ESPNscrum's senior editor Graham Jenkins suggest it is time for a re-vamp:
The news that the UK has slipped back into recession is a clear reminder of the tough economic times we are living in and rugby union is not immune to those pressures. But English rugby's financial plight is not solely down to the fluctuations of the global economy.
Stability is the key to growth and the current threat of relegation from the Premiership ensures most of the country's leading clubs continue to teeter on the edge of a financial disaster. London Wasps - one of the most success-laden clubs in the country - stands on the brink of oblivion. Four times they have claimed the Premiership title in the last decade and they have also conquered Europe twice in that time but yet they are living hand to mouth and in danger of going bust.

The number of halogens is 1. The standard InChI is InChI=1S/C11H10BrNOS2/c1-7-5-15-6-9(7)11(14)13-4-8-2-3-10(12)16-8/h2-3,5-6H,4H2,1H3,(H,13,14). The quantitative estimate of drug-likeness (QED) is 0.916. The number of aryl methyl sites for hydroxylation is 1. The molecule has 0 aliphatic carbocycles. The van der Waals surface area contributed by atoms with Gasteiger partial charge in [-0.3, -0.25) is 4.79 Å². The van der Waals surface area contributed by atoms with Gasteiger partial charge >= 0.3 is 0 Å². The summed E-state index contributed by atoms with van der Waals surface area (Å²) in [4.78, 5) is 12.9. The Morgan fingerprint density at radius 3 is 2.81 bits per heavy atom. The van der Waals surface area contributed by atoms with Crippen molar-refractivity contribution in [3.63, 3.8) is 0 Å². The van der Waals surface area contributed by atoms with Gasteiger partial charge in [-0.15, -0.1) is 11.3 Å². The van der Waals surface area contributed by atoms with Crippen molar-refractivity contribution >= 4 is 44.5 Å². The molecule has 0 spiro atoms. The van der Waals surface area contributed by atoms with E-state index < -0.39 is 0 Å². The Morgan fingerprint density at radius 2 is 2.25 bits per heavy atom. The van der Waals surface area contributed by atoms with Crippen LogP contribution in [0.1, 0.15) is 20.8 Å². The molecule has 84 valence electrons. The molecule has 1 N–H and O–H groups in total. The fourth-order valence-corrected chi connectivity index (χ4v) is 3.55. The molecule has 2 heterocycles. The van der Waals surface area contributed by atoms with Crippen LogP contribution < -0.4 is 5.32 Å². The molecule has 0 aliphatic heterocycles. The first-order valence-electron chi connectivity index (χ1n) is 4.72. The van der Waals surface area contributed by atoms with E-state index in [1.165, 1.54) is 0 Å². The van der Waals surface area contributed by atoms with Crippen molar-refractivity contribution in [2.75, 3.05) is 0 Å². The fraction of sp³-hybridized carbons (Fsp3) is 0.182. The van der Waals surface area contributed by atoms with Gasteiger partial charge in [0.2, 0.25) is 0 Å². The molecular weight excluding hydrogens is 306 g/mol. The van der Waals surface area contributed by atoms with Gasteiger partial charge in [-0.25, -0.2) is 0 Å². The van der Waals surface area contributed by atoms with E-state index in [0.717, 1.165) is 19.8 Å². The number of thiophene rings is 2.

Now, the prospect of relegation is of course not the only reason they find themselves staring into the abyss, but it must surely have been a major factor in their ability to capitalise on their on-field success and more importantly attract a new owner and significant investment right now. Profit and Premiership are not two words that currently sit comfortably together with only the likes of Leicester, Gloucester and Quins understood to be bucking the economic trend. The Premiership's inability to deliver decent returns - if any - means investment is as rare as a Saracens try.